That’s really cool, man. You guys weren’t expecting it [being chosen as a support act] were you?

“We knew it was a shot in the dark and it was a long shot that we’d be able to get it. It was really good for us because we’ve never really toured before people in the music industry started discovering our band. It was our first bit of exposure to us to hell of a lot of people. They were big shows. Each show had a couple of thousand people. It was our first piece of exposure to people and it really did give us a bit of a kickstart.”

Back then it was a struggle to find a drummer to commit to play in the band. How did you and Chris deal with drummers coming and going?

“Me and Chris started playing when we were in high school. When we were in Year 10, we started playing in the music room during lunch time. At high school we had a couple of drummers that we went to school with and I think it was when we left school that we still had the drummer that we had in high school but he wasn’t really into our music. Me and Chris were heavily into 1950s rockabilly music and that was the style of the band when we first started and the drummer from high school wasn’t into that. He was into more modern-style music, well normal sort of music [chuckles]. He enjoyed playing with the band and stuff but it wasn’t something that he was enormously passionate about. One day, Chris and I were busking in Melbourne, and that was when our first semi-permanent drummer came along and his name was Joe and he just happened to be walking past and watched us play a few songs. He was into the rockabilly thing, like he had the style of drumming down on pat. He just came up and introduced himself basically.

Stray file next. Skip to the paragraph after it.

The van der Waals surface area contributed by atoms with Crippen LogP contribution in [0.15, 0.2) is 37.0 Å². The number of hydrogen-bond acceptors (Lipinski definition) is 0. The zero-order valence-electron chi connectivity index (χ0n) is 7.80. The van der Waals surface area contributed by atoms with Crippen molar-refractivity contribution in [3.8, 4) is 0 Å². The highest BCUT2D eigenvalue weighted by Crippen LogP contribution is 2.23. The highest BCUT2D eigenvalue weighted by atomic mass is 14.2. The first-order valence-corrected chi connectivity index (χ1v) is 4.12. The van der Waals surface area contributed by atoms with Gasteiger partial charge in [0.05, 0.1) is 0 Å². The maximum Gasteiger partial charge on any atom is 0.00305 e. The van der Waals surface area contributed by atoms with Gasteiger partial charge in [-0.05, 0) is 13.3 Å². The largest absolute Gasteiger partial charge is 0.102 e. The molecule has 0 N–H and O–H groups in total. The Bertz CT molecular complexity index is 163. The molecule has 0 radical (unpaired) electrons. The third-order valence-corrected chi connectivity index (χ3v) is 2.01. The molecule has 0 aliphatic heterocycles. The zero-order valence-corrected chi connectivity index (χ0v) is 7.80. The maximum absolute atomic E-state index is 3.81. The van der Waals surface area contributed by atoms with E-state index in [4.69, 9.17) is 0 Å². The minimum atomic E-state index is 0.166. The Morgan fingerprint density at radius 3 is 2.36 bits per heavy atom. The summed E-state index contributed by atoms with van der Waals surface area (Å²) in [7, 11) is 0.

“We had a bit of a chat and we learnt that he was a drummer and he learnt that we were sort of looking for one too, so that’s how it all came together and then he quit after a few years because he sort of had enough of it and wanted to go off and do his own thing. Then another guy [Travis] who was walking in the drum store down the road from where I was living kind of came along and he was in the band for many years and he was great because he had sort of a different style and me and Chris would try and branch out the whole rockabilly thing a little bit to a certain degree. At this point of time, Travis was good because he was a bit more versatile as a drummer because he could play many styles. He was in the band for quite a few years and then he quit as well because he didn’t want to be away from home while touring and wanted to give something else a go and that was when Andy came along, the new guy who has been in our band. We still call him the new guy though but yeah, he’s amazing. I guess we just accepted the changes that were happening to our band because we knew that change was inevitable and some people just outgrew what their life goals were at the time.”